It was a dish that Sarah found so delicious that she remembered it through the years. It was not a dish that her grandmother made for every meal, but certainly for special occasions, and she was kind enough to share the recipe here on the Hungry Genealogist. After trying the recipe, let me tell you, you will not be disappointed. The recipe is simple to make and is made with simple ingredients, but the dish comes out of the oven looking quite luxurious and tasting even better than it looks.

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Grandma’s Olde Time Bread Pudding

Olde Time Bread Pudding Ingredients:
6 slices day-old bread
3 tbsp butter
1/2 cup raisins
1/4 tsp salt
1/2 cup sugar
3 eggs, beaten
3 cups milk, scalded
1/4 tsp cinnamon

Olde Time Bread Pudding Instructions:

Preheat oven to 350 degrees.

Toast the bread and butter while still hot. Arrange the bread in a buttered baking dish that is at least one quart in size. Sprinkle the raisins over the top of the toast.

In a medium bowl, whisk together the eggs, salt, and all but 2 tbsp of the sugar. Add the milk and whisk to blend.

Pour the egg and milk mixture over the toast and raisins and allow to sit for about 10 minutes, occasionally pressing the bread down into the milk mixture to absorb.

Mix the cinnamon with the remaining 2 tbsp of sugar and sprinkle over the top of the mixture.

Bake for about 25 minutes, or until the top is slightly browned and a knife inserted into the center comes out clean.

Serve warm or cold.

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Sarah told me that, even though her grandmother is no longer living, her cousin David still makes her grandmother’s bread pudding recipe, with a rum or bourbon sauce. She said that she has not made the recipe since her grandmother passed away, but that she hopes to try to make it for herself and her family soon. If you would like to learn more about the work that Sarah does, please visit her website and check it out for yourself! Sarah, thank you so much for telling us about your impressive grandmother, and sharing her delicious recipe!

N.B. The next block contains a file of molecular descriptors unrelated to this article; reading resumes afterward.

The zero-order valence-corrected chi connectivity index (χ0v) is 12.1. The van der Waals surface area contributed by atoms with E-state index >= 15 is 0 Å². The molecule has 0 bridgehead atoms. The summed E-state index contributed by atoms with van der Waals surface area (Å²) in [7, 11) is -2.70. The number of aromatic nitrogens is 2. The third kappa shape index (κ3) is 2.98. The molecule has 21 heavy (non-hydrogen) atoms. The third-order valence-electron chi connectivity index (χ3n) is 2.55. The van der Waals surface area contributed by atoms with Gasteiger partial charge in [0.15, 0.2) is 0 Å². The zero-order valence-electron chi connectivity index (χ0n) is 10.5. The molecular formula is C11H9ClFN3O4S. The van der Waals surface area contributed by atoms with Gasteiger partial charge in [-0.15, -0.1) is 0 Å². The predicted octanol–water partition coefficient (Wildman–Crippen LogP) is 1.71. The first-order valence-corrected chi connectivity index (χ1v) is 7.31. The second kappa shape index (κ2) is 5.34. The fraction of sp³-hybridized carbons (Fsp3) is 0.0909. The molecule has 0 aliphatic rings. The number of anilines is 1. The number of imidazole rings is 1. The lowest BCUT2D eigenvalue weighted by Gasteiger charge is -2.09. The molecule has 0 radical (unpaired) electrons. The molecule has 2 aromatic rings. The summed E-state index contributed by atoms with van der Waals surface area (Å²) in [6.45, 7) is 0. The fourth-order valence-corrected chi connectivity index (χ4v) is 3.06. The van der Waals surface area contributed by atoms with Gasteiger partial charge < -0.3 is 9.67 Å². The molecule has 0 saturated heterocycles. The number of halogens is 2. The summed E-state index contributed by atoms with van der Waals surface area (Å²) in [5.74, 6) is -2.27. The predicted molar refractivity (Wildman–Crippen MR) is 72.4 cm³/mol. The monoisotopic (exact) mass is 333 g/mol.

Persimmon Upside-Down Cake

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It was painfully cold here in Chicago this past weekend. The kind of cold that, when I get into the house after putting a load of clothes in the wash in our basement, I find myself irrationally angry. Angry cold. That’s where we are. And, as a perfect Chicago response, it was almost 50 degrees yesterday. Just warm enough to keep people from losing their damn minds.

Freezing temps gives me the perfect excuse to stay inside and bake. And that’s exactly what I’ve been doing. In my last post, I told you how my mom had been sending me my grandma’s old recipes. The recipe parade continues. Usually mom will send recipes for dishes that I’ve had 100 times and sometimes she sends me giant questions marks. One of the more recent question marks piqued my interest: cottage pudding.